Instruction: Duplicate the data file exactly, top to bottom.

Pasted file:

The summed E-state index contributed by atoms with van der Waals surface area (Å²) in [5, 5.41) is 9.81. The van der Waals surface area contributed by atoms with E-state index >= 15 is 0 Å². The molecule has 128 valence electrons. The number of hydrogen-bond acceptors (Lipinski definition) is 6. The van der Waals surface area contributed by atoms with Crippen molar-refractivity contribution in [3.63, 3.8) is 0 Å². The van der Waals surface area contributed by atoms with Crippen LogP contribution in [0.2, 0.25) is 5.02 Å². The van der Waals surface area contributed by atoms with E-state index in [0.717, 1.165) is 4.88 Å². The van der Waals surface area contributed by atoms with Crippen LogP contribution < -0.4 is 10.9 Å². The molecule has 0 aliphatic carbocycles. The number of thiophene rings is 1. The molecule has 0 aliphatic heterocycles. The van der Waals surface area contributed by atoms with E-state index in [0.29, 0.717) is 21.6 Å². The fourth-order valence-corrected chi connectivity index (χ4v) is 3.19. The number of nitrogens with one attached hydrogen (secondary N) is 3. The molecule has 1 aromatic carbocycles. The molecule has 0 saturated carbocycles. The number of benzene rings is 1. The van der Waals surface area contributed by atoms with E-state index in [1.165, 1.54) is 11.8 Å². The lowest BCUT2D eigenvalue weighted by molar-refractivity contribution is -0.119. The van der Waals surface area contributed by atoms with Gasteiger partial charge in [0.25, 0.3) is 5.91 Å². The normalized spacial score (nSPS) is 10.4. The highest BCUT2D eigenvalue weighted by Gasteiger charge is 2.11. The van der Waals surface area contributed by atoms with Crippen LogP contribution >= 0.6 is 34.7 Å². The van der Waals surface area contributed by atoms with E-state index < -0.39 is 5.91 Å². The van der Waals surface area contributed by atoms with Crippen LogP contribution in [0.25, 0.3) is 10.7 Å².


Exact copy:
The summed E-state index contributed by atoms with van der Waals surface area (Å²) in [5, 5.41) is 9.81. The van der Waals surface area contributed by atoms with E-state index >= 15 is 0 Å². The molecule has 128 valence electrons. The number of hydrogen-bond acceptors (Lipinski definition) is 6. The van der Waals surface area contributed by atoms with Crippen molar-refractivity contribution in [3.63, 3.8) is 0 Å². The van der Waals surface area contributed by atoms with Crippen LogP contribution in [0.2, 0.25) is 5.02 Å². The van der Waals surface area contributed by atoms with E-state index in [0.717, 1.165) is 4.88 Å². The van der Waals surface area contributed by atoms with Crippen LogP contribution < -0.4 is 10.9 Å². The molecule has 0 aliphatic carbocycles. The number of thiophene rings is 1. The molecule has 0 aliphatic heterocycles. The van der Waals surface area contributed by atoms with E-state index in [0.29, 0.717) is 21.6 Å². The fourth-order valence-corrected chi connectivity index (χ4v) is 3.19. The number of nitrogens with one attached hydrogen (secondary N) is 3. The molecule has 1 aromatic carbocycles. The molecule has 0 saturated carbocycles. The number of benzene rings is 1. The van der Waals surface area contributed by atoms with E-state index in [1.165, 1.54) is 11.8 Å². The lowest BCUT2D eigenvalue weighted by molar-refractivity contribution is -0.119. The van der Waals surface area contributed by atoms with Gasteiger partial charge in [0.25, 0.3) is 5.91 Å². The normalized spacial score (nSPS) is 10.4. The highest BCUT2D eigenvalue weighted by Gasteiger charge is 2.11. The van der Waals surface area contributed by atoms with Crippen LogP contribution >= 0.6 is 34.7 Å². The van der Waals surface area contributed by atoms with E-state index < -0.39 is 5.91 Å². The van der Waals surface area contributed by atoms with Crippen LogP contribution in [0.25, 0.3) is 10.7 Å².